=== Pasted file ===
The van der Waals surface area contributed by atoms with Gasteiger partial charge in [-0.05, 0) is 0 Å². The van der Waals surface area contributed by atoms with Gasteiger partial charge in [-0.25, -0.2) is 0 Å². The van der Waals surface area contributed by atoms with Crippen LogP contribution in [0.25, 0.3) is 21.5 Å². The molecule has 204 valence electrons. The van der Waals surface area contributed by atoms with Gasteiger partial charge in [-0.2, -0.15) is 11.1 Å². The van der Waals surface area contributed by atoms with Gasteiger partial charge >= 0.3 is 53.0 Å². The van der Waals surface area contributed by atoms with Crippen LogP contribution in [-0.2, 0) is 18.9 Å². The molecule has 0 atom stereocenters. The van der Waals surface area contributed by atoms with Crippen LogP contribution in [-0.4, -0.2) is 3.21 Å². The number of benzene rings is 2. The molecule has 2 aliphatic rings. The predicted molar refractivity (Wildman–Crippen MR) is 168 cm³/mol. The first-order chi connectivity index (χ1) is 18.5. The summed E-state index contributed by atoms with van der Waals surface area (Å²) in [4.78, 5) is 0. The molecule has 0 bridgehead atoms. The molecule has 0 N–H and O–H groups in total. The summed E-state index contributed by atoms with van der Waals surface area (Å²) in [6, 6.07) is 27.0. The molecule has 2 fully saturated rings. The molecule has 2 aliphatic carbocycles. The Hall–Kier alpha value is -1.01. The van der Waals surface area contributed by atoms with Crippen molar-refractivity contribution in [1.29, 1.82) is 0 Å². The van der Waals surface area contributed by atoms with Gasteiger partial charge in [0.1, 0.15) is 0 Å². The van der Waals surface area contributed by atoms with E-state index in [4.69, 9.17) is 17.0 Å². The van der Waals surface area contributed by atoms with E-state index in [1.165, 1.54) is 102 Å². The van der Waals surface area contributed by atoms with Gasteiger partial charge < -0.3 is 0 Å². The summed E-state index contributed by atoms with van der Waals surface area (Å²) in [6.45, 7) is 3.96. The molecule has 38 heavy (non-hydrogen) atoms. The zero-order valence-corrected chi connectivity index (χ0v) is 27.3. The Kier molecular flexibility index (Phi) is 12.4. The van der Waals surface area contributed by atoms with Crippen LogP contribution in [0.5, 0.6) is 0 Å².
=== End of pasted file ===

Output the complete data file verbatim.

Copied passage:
The van der Waals surface area contributed by atoms with Gasteiger partial charge in [-0.05, 0) is 0 Å². The van der Waals surface area contributed by atoms with Gasteiger partial charge in [-0.25, -0.2) is 0 Å². The van der Waals surface area contributed by atoms with Crippen LogP contribution in [0.25, 0.3) is 21.5 Å². The molecule has 204 valence electrons. The van der Waals surface area contributed by atoms with Gasteiger partial charge in [-0.2, -0.15) is 11.1 Å². The van der Waals surface area contributed by atoms with Gasteiger partial charge >= 0.3 is 53.0 Å². The van der Waals surface area contributed by atoms with Crippen LogP contribution in [-0.2, 0) is 18.9 Å². The molecule has 0 atom stereocenters. The van der Waals surface area contributed by atoms with Crippen LogP contribution in [-0.4, -0.2) is 3.21 Å². The number of benzene rings is 2. The molecule has 2 aliphatic rings. The predicted molar refractivity (Wildman–Crippen MR) is 168 cm³/mol. The first-order chi connectivity index (χ1) is 18.5. The summed E-state index contributed by atoms with van der Waals surface area (Å²) in [4.78, 5) is 0. The molecule has 0 bridgehead atoms. The molecule has 0 N–H and O–H groups in total. The summed E-state index contributed by atoms with van der Waals surface area (Å²) in [6, 6.07) is 27.0. The molecule has 2 fully saturated rings. The molecule has 2 aliphatic carbocycles. The Hall–Kier alpha value is -1.01. The van der Waals surface area contributed by atoms with Crippen molar-refractivity contribution in [1.29, 1.82) is 0 Å². The van der Waals surface area contributed by atoms with Gasteiger partial charge in [0.1, 0.15) is 0 Å². The van der Waals surface area contributed by atoms with E-state index in [4.69, 9.17) is 17.0 Å². The van der Waals surface area contributed by atoms with E-state index in [1.165, 1.54) is 102 Å². The van der Waals surface area contributed by atoms with Gasteiger partial charge < -0.3 is 0 Å². The summed E-state index contributed by atoms with van der Waals surface area (Å²) in [6.45, 7) is 3.96. The molecule has 38 heavy (non-hydrogen) atoms. The zero-order valence-corrected chi connectivity index (χ0v) is 27.3. The Kier molecular flexibility index (Phi) is 12.4. The van der Waals surface area contributed by atoms with Crippen LogP contribution in [0.5, 0.6) is 0 Å².